Transport to Slaughter

One of the key aims of ERF is to alleviate the suffering of equines being transported to slaughter. Whilst we ourselves do not eat horse meat, we understand that many Europeans do, just as many Europeans eat pork, beef or chicken meat. We do not believe that attempts to stop the practice of eating horse meat are beneficial – consumption is falling year on year and attempts to stop cultural activities often result in backlashes that increase the practice. For us, the more important goals are

  • to ensure that all animals transported to slaughter are transported humanely within the current regulations
  • that all slaughter is carried out as close to source as possible (to prevent unnecessary transportation) and
  • that all slaughter is carried out humanely within the current regulatory requirements.

Alongside this, we will campaign to tighten the regulations and their enforcement, whilst continuing to watch the steady decline in horse meat consumption as the expense of meeting the regulations pushes up the price of horse meat.

(Note: whilst we talk about “horse meat”, in Europe donkeys are also used for meat but for the sake of  ease of writing, we are bundling all equine meat into the terminology horse meat).

Collecting Evidence & Enforcing Regulations

Historically, equines have been transported from Spain through France and into Italy for slaughter, motivated by the desire from Italian horsemeat buyers to have ‘fresh’ meat. With the opening of the Eastern European countries with their supplies of cheap equines (as they move from horse/donkey power into the mechanical era), the traditional routes have started to look less profitable although they do still exist. By visiting key equine markets and tracking lorries, ERF are able to provide evidence of the trade across France today to the enforcing authorities. The current regulations in force are the Council Regulation (EC) No 1/2005 of 22 December 2004 and infractions of these regulations are reported to National enforcement authorities, the EU Commission and the individuals responsible.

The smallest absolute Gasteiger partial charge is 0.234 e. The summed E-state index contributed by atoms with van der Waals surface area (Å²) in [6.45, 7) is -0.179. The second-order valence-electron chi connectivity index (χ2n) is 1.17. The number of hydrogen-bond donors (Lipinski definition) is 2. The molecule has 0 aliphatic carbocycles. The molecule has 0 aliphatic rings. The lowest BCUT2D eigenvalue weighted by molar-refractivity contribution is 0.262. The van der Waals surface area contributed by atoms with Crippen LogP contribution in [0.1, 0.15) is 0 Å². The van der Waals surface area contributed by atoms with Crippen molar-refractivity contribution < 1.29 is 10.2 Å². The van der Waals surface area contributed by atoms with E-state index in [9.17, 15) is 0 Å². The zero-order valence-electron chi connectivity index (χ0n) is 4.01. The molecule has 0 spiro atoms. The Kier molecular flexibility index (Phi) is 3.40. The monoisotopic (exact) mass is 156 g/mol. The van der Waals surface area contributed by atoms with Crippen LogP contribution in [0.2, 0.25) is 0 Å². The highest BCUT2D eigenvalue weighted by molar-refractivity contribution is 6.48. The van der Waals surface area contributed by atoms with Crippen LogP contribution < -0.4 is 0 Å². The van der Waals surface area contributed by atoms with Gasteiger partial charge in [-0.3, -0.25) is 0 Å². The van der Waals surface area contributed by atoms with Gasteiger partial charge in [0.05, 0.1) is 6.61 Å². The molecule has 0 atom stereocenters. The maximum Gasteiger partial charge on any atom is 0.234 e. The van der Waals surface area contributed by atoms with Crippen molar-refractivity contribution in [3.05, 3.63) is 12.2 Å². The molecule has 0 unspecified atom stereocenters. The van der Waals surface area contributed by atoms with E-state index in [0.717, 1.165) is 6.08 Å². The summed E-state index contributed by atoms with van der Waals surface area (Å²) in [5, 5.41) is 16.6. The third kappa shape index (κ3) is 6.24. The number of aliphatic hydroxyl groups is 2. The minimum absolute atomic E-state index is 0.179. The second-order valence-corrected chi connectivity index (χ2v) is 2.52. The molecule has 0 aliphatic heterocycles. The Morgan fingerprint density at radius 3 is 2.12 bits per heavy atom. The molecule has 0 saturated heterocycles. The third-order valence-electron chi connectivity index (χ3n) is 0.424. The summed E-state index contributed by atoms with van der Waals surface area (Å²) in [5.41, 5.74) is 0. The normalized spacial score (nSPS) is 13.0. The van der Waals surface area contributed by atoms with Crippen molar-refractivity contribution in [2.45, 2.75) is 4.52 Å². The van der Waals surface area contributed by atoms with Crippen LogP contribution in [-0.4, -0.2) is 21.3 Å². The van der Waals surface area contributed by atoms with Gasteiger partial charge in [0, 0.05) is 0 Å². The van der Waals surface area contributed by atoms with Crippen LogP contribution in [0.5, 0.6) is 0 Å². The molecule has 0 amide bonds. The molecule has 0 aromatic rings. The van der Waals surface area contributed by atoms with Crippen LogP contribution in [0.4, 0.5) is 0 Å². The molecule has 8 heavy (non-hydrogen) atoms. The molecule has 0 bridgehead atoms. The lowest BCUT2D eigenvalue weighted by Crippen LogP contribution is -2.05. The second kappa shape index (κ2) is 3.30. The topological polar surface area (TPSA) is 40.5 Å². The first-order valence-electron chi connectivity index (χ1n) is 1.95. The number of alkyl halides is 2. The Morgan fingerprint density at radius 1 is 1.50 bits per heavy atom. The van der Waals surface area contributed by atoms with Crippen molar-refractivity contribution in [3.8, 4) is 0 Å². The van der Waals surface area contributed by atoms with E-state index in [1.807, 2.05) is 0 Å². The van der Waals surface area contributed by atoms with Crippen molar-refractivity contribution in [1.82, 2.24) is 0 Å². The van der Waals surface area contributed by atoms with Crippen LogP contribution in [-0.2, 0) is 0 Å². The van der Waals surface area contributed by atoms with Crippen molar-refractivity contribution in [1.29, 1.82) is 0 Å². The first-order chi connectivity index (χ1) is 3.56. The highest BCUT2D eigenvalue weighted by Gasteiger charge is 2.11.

ERF also work in conjunction with other national and international organisations to monitor and enforce the regulations. By working collaboratively, we can make our limited resources stretch much further and achieve our aims – to ensure that all equines are transported in compliance with the current regulations.

Campaigning for Change

In late 2009, here in Europe we had the opportunity to review the transportation laws through the EU Parliament via the approval of  the Written Declaration 0054/2009. To initiate the review, the Declaration required 51% of MEPs (Members of the European Parliament) to sign the petition. Whilst the UK was relatively well documented via the communications from the World Horse Welfare, other countries were noticeably absent in their support, particularly France and Germany.  By creating a blog dedicated to informing the public which MEPs had signed and which hadn’t, ERF were able to mobilise the many horse lovers in these countries to ensure that the necessary 51% was achieved overall, with 405 out of a total of 736 MEPs finally signed the declaration by its deadline of Jan 31st 2010.

We work alongside other campaigning organisations such as the World Horse Welfare to maximise the impact we have.